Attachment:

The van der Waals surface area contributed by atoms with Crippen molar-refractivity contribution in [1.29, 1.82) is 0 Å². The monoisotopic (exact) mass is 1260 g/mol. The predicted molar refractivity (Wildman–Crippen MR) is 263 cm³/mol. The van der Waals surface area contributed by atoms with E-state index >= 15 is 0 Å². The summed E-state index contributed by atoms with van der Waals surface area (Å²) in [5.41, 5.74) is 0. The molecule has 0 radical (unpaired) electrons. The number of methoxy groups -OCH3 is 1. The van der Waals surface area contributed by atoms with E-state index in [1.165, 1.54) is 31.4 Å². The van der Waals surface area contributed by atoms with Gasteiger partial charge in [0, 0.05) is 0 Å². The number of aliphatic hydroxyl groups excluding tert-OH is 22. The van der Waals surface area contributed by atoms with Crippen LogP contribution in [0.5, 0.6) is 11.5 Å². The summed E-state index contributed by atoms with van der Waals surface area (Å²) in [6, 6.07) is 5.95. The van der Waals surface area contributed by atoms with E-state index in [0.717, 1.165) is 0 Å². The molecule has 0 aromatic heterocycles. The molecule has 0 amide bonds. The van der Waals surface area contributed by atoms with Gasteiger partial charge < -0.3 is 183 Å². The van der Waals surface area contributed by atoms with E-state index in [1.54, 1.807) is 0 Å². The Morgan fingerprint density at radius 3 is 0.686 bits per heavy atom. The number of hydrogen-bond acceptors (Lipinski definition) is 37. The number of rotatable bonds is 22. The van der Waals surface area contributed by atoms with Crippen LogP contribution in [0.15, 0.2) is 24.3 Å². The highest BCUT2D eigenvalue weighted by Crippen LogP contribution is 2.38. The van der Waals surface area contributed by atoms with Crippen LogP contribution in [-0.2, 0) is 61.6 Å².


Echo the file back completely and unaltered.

The van der Waals surface area contributed by atoms with Crippen molar-refractivity contribution in [1.29, 1.82) is 0 Å². The monoisotopic (exact) mass is 1260 g/mol. The predicted molar refractivity (Wildman–Crippen MR) is 263 cm³/mol. The van der Waals surface area contributed by atoms with E-state index >= 15 is 0 Å². The summed E-state index contributed by atoms with van der Waals surface area (Å²) in [5.41, 5.74) is 0. The molecule has 0 radical (unpaired) electrons. The number of methoxy groups -OCH3 is 1. The van der Waals surface area contributed by atoms with E-state index in [1.165, 1.54) is 31.4 Å². The van der Waals surface area contributed by atoms with Gasteiger partial charge in [0, 0.05) is 0 Å². The number of aliphatic hydroxyl groups excluding tert-OH is 22. The van der Waals surface area contributed by atoms with Crippen LogP contribution in [0.5, 0.6) is 11.5 Å². The summed E-state index contributed by atoms with van der Waals surface area (Å²) in [6, 6.07) is 5.95. The van der Waals surface area contributed by atoms with E-state index in [0.717, 1.165) is 0 Å². The molecule has 0 aromatic heterocycles. The molecule has 0 amide bonds. The van der Waals surface area contributed by atoms with Gasteiger partial charge < -0.3 is 183 Å². The van der Waals surface area contributed by atoms with E-state index in [1.54, 1.807) is 0 Å². The Morgan fingerprint density at radius 3 is 0.686 bits per heavy atom. The number of hydrogen-bond acceptors (Lipinski definition) is 37. The number of rotatable bonds is 22. The van der Waals surface area contributed by atoms with Crippen LogP contribution in [0.15, 0.2) is 24.3 Å². The highest BCUT2D eigenvalue weighted by Crippen LogP contribution is 2.38. The van der Waals surface area contributed by atoms with Crippen LogP contribution in [-0.2, 0) is 61.6 Å².